If O had agreed with Ryu that the game was over, does that mean that he would not have had the right to capture the six stones? According to the rules, a game ends when the players pass in succession. However, according to the official commentary on the rules (see “The Go Player’s Almanac”, pages 178, 183 and 184), it seems that dame-filling moves and necessary reinforcements inside groups can be played either before or after the end of the game. In the latter case, the moves are not part of the game, i.e. “these are not moves as defined by the rules, and need not be played according to the rules”. This would seem to indicate that O wouldn’t have been allowed to capture the stones if he had agreed the game was over. In practice, players often agree that the game is over, then proceed to fill in the dame without anyone passing a move, so there is a gap between the Japanese rules and what actually happens in practice.

One can certainly say that under the traditional etiquette of go no one would capture stones in the dame-filling stage if both players had agreed the game was over. On the other hand, no one questioned O’s argument that if he had not stated the game was over then it was still in progress. (Just for the record, Ishida couldn’t even confirm from the videotape that Ryu himself had said that the game was over. O didn’t purposely ignore him: he says he didn’t hear him, which is reasonable if Ryu’s words were not audible on the video – quite apart from the fact that O has suffered from ringing in the ears and consequent hearing problems since 1998.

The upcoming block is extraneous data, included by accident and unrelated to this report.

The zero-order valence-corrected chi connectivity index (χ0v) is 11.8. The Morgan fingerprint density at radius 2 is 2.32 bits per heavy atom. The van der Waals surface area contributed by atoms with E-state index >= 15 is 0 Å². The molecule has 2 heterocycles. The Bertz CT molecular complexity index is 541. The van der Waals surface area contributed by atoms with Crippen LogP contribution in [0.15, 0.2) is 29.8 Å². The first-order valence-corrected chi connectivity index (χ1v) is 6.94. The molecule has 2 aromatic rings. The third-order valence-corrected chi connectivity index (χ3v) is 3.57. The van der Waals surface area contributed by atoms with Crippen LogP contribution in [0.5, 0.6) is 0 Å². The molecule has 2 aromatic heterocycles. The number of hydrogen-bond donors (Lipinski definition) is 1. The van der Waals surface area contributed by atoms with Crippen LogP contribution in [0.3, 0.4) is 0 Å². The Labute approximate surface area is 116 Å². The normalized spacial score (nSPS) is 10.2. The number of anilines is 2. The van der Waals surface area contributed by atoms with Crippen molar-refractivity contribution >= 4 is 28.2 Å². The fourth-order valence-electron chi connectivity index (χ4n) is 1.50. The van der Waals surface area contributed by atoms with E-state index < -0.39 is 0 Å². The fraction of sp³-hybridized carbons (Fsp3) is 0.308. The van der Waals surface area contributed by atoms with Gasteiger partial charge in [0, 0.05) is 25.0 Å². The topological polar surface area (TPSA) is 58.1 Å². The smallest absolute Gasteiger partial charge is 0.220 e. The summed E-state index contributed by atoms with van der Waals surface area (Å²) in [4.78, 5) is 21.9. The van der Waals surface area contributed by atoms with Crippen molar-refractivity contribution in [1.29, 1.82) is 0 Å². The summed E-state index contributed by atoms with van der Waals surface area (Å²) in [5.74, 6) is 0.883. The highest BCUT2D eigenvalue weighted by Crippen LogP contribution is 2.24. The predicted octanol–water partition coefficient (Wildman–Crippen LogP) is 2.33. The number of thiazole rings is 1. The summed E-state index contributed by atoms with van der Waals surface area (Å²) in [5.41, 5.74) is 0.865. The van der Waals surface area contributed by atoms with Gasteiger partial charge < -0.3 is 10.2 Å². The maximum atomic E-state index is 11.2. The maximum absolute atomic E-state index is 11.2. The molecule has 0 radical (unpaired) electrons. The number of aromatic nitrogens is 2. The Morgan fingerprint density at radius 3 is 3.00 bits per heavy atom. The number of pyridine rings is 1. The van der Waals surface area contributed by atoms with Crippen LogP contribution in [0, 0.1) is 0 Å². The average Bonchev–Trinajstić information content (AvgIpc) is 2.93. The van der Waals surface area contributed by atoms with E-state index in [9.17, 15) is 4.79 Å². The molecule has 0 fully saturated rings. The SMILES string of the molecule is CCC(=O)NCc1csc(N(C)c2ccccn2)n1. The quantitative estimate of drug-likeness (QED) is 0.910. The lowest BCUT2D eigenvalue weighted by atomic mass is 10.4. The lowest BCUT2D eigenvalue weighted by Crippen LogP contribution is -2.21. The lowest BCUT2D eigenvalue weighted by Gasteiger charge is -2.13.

This problem arises from the stubborn Japanese resistance to counting dame-filling moves as part of the game. Although this is the first time that a problem has occurred in a title match, it’s long been one of the well-known hazards of Japanese go. One player announces the game is over; this puts the other player on the spot: he can still do something, but if he disagrees, that will be a poweerful hint to the first player to have another look at the board. The relevant World Amateur Go Championship rule states: “The players continue to play alternately until all the neutral points have been filled and all necessary defensive moves have been made.” If professionals adopted a rule like this, problems like this would never arise.

This makes an enormous difference to the title match. Ryu loses a game in which he had played well and instead of needing just one more win to take the Kisei title he is faced with a kadoban. There is a two-week break before the sixth game, scheduled to be played in the town of Oyama in Shizuoka Prefecture on 6 and 7 June. Will the break be long enough for Ryu to recover from the shock? One good sign is that Ryu himself has accepted responsibility for his slip, saying he regretted his carelessness and that he had already switched over to thinking about the sixth game.


If they had played with Chinese rules or even u must finnish Dame this would not have happened. Oh how uninteresting it would be for our thread!


There are game records shown most of the small yose except dame points, especially those with just 1 point score difference or jigo


I’ve been feeling terrible for the past week, didn’t have much progress, but the investigation of the kyu ranking would still continue, just take a bit longer.

Here is the oldest known game I found that definitively involved a player that has a weaker rank than a Hoensha 9k (1d). The 9k player 佐藤民之助 gave 2 handicaps to an unknown player and still won. And this put the black player at a strength of Hoensha 11k according to their ranking system.